Living with Wildlife
Not everyone embraces wildlife. As the daughter of a land management forester, I spent my early years in the forests of North Florida, where we once, to my mother’s dismay, briefly had an opossum as a pet. I am much like the main character from the movie “Elf,” bending to offer a hug to the urban raccoon who had no interest in such close contact. I’ve even learned to embrace our native snakes.
I also am aware of the potential hazards presented when wild animals and the sprawling residential landscape collide. In Coconut Creek, we are fortunate to enjoy many preserves and parks. We have the unique opportunity to see nature in all its glory with a short bike ride or walk. Our homes and businesses also are a short distance for wildlife to traverse.
During the past year, the city has promoted backyard wildlife habitats under the guidance of the National Wildlife Foundation. Florida is predisposed to wildlife interaction because there is no winter forcing birds to migrate or animals to worry about hibernation. Of course, migration and hibernation still naturally occur in South Florida, but we have animals to enjoy year-round. When most of us consider sharing our yards with our animal friends, we think about birds and butterflies—maybe a squirrel. A few of us want other furry and scaly things to visit, too. For those who prefer keeping some animals away, keep the following ideas in mind:
Wild animals need a number of things to survive: food, water, shelter and a place to raise their young.
Keep your garbage cans tightly sealed or in your garage.
Do not leave cat food outside. Raccoons love cat food.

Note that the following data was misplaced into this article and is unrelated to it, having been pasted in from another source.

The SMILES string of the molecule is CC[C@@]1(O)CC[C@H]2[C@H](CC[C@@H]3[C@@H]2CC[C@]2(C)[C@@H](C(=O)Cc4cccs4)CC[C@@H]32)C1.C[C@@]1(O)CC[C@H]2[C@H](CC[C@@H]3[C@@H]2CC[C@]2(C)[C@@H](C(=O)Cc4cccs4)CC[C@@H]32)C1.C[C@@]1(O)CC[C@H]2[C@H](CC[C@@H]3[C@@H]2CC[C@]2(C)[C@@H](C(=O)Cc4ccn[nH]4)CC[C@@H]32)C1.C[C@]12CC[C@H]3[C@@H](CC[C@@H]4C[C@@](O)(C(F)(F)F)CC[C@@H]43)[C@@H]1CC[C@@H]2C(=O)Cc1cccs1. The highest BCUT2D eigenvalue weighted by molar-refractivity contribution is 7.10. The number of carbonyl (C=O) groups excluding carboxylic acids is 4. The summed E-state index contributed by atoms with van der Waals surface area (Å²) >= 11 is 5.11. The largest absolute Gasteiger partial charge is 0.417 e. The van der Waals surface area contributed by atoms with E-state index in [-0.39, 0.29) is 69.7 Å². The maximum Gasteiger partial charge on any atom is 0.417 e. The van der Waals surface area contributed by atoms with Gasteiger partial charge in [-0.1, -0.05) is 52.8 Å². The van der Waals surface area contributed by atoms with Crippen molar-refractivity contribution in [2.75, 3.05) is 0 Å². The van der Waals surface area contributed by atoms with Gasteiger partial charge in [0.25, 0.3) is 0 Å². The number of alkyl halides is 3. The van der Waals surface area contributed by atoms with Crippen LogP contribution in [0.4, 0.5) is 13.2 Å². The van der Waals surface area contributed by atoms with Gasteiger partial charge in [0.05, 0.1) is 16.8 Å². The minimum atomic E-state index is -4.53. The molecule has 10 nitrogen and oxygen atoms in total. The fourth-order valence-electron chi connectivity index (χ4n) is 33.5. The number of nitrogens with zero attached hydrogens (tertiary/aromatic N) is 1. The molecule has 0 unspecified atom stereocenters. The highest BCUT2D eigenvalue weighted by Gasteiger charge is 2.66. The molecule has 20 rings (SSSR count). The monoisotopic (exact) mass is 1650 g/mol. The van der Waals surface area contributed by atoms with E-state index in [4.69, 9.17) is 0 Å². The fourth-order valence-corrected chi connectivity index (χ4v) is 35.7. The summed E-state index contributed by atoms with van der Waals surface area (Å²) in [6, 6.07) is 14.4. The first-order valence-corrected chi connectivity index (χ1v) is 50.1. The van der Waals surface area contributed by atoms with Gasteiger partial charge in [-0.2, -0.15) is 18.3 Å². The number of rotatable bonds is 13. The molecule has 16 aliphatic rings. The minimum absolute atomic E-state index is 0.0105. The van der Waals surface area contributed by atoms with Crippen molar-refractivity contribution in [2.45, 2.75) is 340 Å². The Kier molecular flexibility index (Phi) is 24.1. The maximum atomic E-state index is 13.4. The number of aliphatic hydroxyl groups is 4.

Make sure the vents in the eave of your home are raccoon-proof. If your vents are merely screens covering an opening, raccoons can easily open the screen and make your attic or crawl space their new home.
Plant shrubs and trees on the perimeter of your yard that are more attractive than your garbage. You’ll get to enjoy the wildlife without dealing with it in your home.
Do not use poison or crawl into your attic to remove nests. Mama raccoons do not look favorably upon intruders.
Lastly, if an animal has taken up residence in your home, call a professional. Find a company that will relocate the animals.
Remember, it’s not their fault we have encroached into their habitat, and we must use humane means to remove them. If you are new to Florida, perhaps you can take this opportunity to learn about our diverse fauna. A little prevention and patience will allow you to enjoy nature with your morning coffee or tea.
For information on living with wildlife, take a look at the National Wildlife Foundation website at nwf.org.